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Commentary: U.S. freedoms not to blame for Mexico's drug war

  • Story Highlights
  • Wayne LaPierre: Effort under way to reinstate Clinton-era gun ban
  • He says claims that 95% of Mexico drug guns come from U.S. aren't backed up
  • LaPierre: Our gun freedoms aren't responsible for fueling the drug war
  • He says U.S. should seal the border and enforce existing gun laws
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By Wayne LaPierre
Special to CNN
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Editor's note: Wayne LaPierre has served as the executive vice president and chief executive officer of the National Rifle Association of America since 1991. His latest book is "The Global War on Your Guns: Inside the U.N. Plan to Destroy the Bill of Rights."

Wayne LaPierre says the Mexican drug war isn't a reason to restrict gun ownership in the U.S.

Wayne LaPierre says the Mexican drug war isn't a reason to restrict gun ownership in the U.S.

(CNN) -- Here's a summary for the time- or attention-challenged: Never surrender freedom for laws that can't affect criminals; they disobey laws for a living.

Nobody is surprised that Attorney General Eric Holder wants to make good on his promise to ban guns. We just didn't know whose tragedy he'd seize to advance his agenda.

Now we do. It's the drug-driven death and violence in Mexico at the hands of ruthless criminal cartels.

Barely a month on the job, Holder cited the Mexican cartel killings as the excuse to resurrect the Clinton gun ban.

Though a new face to some, Holder is a rabid Second Amendment foe from the Clinton administration who helped orchestrate the 1994 Clinton gun ban.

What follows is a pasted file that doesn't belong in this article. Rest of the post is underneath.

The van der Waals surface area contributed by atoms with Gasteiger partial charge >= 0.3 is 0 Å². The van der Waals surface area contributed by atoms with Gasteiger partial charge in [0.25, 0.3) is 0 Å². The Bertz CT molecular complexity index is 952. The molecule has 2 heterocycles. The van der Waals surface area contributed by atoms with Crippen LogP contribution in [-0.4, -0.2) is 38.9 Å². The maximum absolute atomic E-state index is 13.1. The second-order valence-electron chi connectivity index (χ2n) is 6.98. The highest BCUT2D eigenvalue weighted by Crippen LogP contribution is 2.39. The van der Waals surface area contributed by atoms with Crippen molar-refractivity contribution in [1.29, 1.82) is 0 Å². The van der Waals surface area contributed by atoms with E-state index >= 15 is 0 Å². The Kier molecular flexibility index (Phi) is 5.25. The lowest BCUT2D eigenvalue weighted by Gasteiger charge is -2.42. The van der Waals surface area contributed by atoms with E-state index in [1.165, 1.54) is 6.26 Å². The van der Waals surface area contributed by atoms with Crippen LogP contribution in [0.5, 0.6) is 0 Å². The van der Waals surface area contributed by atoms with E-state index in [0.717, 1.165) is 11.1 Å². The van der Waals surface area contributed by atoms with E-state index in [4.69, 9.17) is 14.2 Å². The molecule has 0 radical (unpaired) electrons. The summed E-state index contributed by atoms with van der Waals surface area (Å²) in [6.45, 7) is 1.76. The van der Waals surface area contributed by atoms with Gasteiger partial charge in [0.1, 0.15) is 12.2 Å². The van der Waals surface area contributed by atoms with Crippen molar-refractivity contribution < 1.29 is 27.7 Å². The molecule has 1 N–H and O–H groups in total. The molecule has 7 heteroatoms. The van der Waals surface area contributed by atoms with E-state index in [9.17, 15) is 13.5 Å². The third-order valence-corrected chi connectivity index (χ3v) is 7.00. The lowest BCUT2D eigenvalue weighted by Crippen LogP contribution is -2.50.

America has made this mistake already. So let's learn the lies that led to their gun ban.

Even earthworms learn from experience

Ask any anti-gun politician to define an "assault weapon," and the honest answer is, "I know one when I see one."

'The War Next Door'
Anderson Cooper reports live from the Mexican border as the brutal drug trade violence spills over into the U.S.
Tonight, 10 ET on CNN

When cosmetics alone can infringe constitutional freedoms, we're all in trouble. But that's precisely how the 1994 gun ban came about.

The gun-ban lobby and national media lied with lockstep conformity by playing endless footage of fully automatic machine gun fire. They fooled the American people and the U.S. Congress into thinking they were banning "high-powered," "rapid-fire," "battlefield-bred" guns designed to "spray fire from the hip."

None of that was true.

Then Sen. Dianne Feinstein convened anti-gun bureaucrats to conduct a firearm beauty pageant. They browsed photos of hundreds of perfectly legal semiautomatic rifles. They picked 19 they deemed most military looking. And they banned them.

But the guns aren't designed or used by the military. They're commonly owned semiautomatic rifles that fire one shot when the trigger is pulled.

They cannot "spray fire," nor are they designed to be fired "from the hip."

Nor are they the choice of terrorists in Afghanistan or drug gangs in Mexico. They prefer fully automatic machine guns, which our soldiers use.

Congress was so doubtful about the ban's effectiveness, they limited it to a 10-year experiment. So it expired in 2004, and for good reason. It was useless all along.